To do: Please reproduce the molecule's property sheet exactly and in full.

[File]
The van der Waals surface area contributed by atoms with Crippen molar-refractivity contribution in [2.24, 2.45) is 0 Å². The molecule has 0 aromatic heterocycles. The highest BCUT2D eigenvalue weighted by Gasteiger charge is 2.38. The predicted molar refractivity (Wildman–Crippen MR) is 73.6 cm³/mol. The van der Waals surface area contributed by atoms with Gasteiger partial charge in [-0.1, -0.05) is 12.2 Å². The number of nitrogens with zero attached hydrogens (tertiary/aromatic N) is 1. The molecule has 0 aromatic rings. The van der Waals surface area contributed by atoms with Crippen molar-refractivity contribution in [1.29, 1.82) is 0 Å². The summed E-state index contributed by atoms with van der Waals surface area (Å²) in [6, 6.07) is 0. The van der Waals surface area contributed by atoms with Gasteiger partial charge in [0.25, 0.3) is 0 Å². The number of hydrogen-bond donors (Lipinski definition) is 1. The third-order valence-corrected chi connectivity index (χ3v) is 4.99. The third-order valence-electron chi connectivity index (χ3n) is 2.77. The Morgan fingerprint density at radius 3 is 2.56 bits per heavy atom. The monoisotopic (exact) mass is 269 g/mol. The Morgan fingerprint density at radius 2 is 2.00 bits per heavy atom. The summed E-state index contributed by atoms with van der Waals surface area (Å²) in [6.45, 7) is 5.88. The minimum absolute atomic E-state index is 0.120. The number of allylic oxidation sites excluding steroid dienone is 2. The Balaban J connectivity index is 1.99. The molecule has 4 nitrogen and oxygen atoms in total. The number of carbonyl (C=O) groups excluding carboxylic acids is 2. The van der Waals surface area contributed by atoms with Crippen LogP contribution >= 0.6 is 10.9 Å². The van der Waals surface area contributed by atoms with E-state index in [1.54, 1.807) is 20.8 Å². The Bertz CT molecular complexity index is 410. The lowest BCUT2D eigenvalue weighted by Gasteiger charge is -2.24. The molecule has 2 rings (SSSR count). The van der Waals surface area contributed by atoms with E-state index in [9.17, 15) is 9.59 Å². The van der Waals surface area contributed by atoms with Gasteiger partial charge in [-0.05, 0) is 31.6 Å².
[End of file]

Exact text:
The van der Waals surface area contributed by atoms with Crippen molar-refractivity contribution in [2.24, 2.45) is 0 Å². The molecule has 0 aromatic heterocycles. The highest BCUT2D eigenvalue weighted by Gasteiger charge is 2.38. The predicted molar refractivity (Wildman–Crippen MR) is 73.6 cm³/mol. The van der Waals surface area contributed by atoms with Gasteiger partial charge in [-0.1, -0.05) is 12.2 Å². The number of nitrogens with zero attached hydrogens (tertiary/aromatic N) is 1. The molecule has 0 aromatic rings. The van der Waals surface area contributed by atoms with Crippen molar-refractivity contribution in [1.29, 1.82) is 0 Å². The summed E-state index contributed by atoms with van der Waals surface area (Å²) in [6, 6.07) is 0. The van der Waals surface area contributed by atoms with Gasteiger partial charge in [0.25, 0.3) is 0 Å². The number of hydrogen-bond donors (Lipinski definition) is 1. The third-order valence-corrected chi connectivity index (χ3v) is 4.99. The third-order valence-electron chi connectivity index (χ3n) is 2.77. The Morgan fingerprint density at radius 3 is 2.56 bits per heavy atom. The monoisotopic (exact) mass is 269 g/mol. The Morgan fingerprint density at radius 2 is 2.00 bits per heavy atom. The summed E-state index contributed by atoms with van der Waals surface area (Å²) in [6.45, 7) is 5.88. The minimum absolute atomic E-state index is 0.120. The number of allylic oxidation sites excluding steroid dienone is 2. The Balaban J connectivity index is 1.99. The molecule has 4 nitrogen and oxygen atoms in total. The number of carbonyl (C=O) groups excluding carboxylic acids is 2. The van der Waals surface area contributed by atoms with Crippen LogP contribution >= 0.6 is 10.9 Å². The van der Waals surface area contributed by atoms with E-state index in [1.54, 1.807) is 20.8 Å². The Bertz CT molecular complexity index is 410. The lowest BCUT2D eigenvalue weighted by Gasteiger charge is -2.24. The molecule has 2 rings (SSSR count). The van der Waals surface area contributed by atoms with E-state index in [9.17, 15) is 9.59 Å². The van der Waals surface area contributed by atoms with Gasteiger partial charge in [-0.05, 0) is 31.6 Å².